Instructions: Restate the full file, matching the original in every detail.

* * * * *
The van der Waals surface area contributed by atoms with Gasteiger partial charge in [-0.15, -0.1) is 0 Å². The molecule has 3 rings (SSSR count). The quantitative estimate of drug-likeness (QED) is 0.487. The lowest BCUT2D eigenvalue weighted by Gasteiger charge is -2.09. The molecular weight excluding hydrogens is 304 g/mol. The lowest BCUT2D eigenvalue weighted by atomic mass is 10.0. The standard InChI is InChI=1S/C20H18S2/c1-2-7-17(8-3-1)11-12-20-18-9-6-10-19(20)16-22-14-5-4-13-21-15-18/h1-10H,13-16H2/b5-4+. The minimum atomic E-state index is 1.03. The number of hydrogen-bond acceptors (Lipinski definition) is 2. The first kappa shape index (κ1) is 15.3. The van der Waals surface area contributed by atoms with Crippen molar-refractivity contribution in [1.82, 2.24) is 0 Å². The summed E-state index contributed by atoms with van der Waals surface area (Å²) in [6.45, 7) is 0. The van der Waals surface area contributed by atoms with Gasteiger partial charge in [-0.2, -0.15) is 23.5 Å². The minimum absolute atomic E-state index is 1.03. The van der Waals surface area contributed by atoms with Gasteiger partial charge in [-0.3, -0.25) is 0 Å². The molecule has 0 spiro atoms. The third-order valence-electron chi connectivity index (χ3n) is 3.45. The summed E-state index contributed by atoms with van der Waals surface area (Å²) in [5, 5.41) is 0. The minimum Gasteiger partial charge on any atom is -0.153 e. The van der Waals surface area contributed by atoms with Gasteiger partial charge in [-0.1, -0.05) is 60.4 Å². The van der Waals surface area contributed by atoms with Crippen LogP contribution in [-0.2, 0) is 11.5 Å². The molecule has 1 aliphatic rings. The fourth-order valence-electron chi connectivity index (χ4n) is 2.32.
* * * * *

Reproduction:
The van der Waals surface area contributed by atoms with Gasteiger partial charge in [-0.15, -0.1) is 0 Å². The molecule has 3 rings (SSSR count). The quantitative estimate of drug-likeness (QED) is 0.487. The lowest BCUT2D eigenvalue weighted by Gasteiger charge is -2.09. The molecular weight excluding hydrogens is 304 g/mol. The lowest BCUT2D eigenvalue weighted by atomic mass is 10.0. The standard InChI is InChI=1S/C20H18S2/c1-2-7-17(8-3-1)11-12-20-18-9-6-10-19(20)16-22-14-5-4-13-21-15-18/h1-10H,13-16H2/b5-4+. The minimum atomic E-state index is 1.03. The number of hydrogen-bond acceptors (Lipinski definition) is 2. The first kappa shape index (κ1) is 15.3. The van der Waals surface area contributed by atoms with Crippen molar-refractivity contribution in [1.82, 2.24) is 0 Å². The summed E-state index contributed by atoms with van der Waals surface area (Å²) in [6.45, 7) is 0. The van der Waals surface area contributed by atoms with Gasteiger partial charge in [-0.2, -0.15) is 23.5 Å². The minimum absolute atomic E-state index is 1.03. The van der Waals surface area contributed by atoms with Gasteiger partial charge in [-0.3, -0.25) is 0 Å². The molecule has 0 spiro atoms. The third-order valence-electron chi connectivity index (χ3n) is 3.45. The summed E-state index contributed by atoms with van der Waals surface area (Å²) in [5, 5.41) is 0. The minimum Gasteiger partial charge on any atom is -0.153 e. The van der Waals surface area contributed by atoms with Gasteiger partial charge in [-0.1, -0.05) is 60.4 Å². The van der Waals surface area contributed by atoms with Crippen LogP contribution in [-0.2, 0) is 11.5 Å². The molecule has 1 aliphatic rings. The fourth-order valence-electron chi connectivity index (χ4n) is 2.32.